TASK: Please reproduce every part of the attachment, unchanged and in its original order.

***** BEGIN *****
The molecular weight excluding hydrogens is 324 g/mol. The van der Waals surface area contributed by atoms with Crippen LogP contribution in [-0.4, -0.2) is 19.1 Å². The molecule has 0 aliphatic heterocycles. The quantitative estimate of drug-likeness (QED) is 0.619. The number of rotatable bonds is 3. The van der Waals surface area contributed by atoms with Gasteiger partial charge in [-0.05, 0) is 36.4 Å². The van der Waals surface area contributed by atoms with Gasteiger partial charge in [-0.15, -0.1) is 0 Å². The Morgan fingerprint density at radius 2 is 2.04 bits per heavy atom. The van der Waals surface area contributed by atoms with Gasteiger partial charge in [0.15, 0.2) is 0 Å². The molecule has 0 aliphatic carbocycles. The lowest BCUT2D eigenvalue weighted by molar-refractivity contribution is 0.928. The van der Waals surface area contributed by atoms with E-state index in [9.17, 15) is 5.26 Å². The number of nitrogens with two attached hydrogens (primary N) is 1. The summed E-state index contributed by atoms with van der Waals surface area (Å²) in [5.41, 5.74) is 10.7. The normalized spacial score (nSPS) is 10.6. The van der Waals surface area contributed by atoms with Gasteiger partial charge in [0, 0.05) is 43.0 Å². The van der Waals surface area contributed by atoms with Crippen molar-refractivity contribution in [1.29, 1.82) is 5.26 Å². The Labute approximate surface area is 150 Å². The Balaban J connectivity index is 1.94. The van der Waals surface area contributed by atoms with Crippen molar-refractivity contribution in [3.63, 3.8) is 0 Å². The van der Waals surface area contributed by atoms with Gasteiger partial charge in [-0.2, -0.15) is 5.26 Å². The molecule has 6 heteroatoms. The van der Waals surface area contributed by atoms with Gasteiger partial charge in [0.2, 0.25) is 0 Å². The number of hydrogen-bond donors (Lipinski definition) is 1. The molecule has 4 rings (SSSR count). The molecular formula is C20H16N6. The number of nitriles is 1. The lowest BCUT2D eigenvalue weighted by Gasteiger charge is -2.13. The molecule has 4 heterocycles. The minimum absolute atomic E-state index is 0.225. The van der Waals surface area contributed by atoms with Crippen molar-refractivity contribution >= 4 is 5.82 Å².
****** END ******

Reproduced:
The molecular weight excluding hydrogens is 324 g/mol. The van der Waals surface area contributed by atoms with Crippen LogP contribution in [-0.4, -0.2) is 19.1 Å². The molecule has 0 aliphatic heterocycles. The quantitative estimate of drug-likeness (QED) is 0.619. The number of rotatable bonds is 3. The van der Waals surface area contributed by atoms with Gasteiger partial charge in [-0.05, 0) is 36.4 Å². The van der Waals surface area contributed by atoms with Gasteiger partial charge in [-0.15, -0.1) is 0 Å². The Morgan fingerprint density at radius 2 is 2.04 bits per heavy atom. The van der Waals surface area contributed by atoms with Gasteiger partial charge in [0.15, 0.2) is 0 Å². The molecule has 0 aliphatic carbocycles. The lowest BCUT2D eigenvalue weighted by molar-refractivity contribution is 0.928. The van der Waals surface area contributed by atoms with E-state index in [9.17, 15) is 5.26 Å². The number of nitrogens with two attached hydrogens (primary N) is 1. The summed E-state index contributed by atoms with van der Waals surface area (Å²) in [5.41, 5.74) is 10.7. The normalized spacial score (nSPS) is 10.6. The van der Waals surface area contributed by atoms with Gasteiger partial charge in [0, 0.05) is 43.0 Å². The van der Waals surface area contributed by atoms with Crippen molar-refractivity contribution in [1.29, 1.82) is 5.26 Å². The Labute approximate surface area is 150 Å². The Balaban J connectivity index is 1.94. The van der Waals surface area contributed by atoms with Crippen molar-refractivity contribution in [3.63, 3.8) is 0 Å². The van der Waals surface area contributed by atoms with Gasteiger partial charge in [-0.2, -0.15) is 5.26 Å². The molecule has 6 heteroatoms. The van der Waals surface area contributed by atoms with Gasteiger partial charge in [0.2, 0.25) is 0 Å². The number of hydrogen-bond donors (Lipinski definition) is 1. The molecule has 4 rings (SSSR count). The molecular formula is C20H16N6. The number of nitriles is 1. The lowest BCUT2D eigenvalue weighted by Gasteiger charge is -2.13. The molecule has 4 heterocycles. The minimum absolute atomic E-state index is 0.225. The van der Waals surface area contributed by atoms with Crippen molar-refractivity contribution >= 4 is 5.82 Å².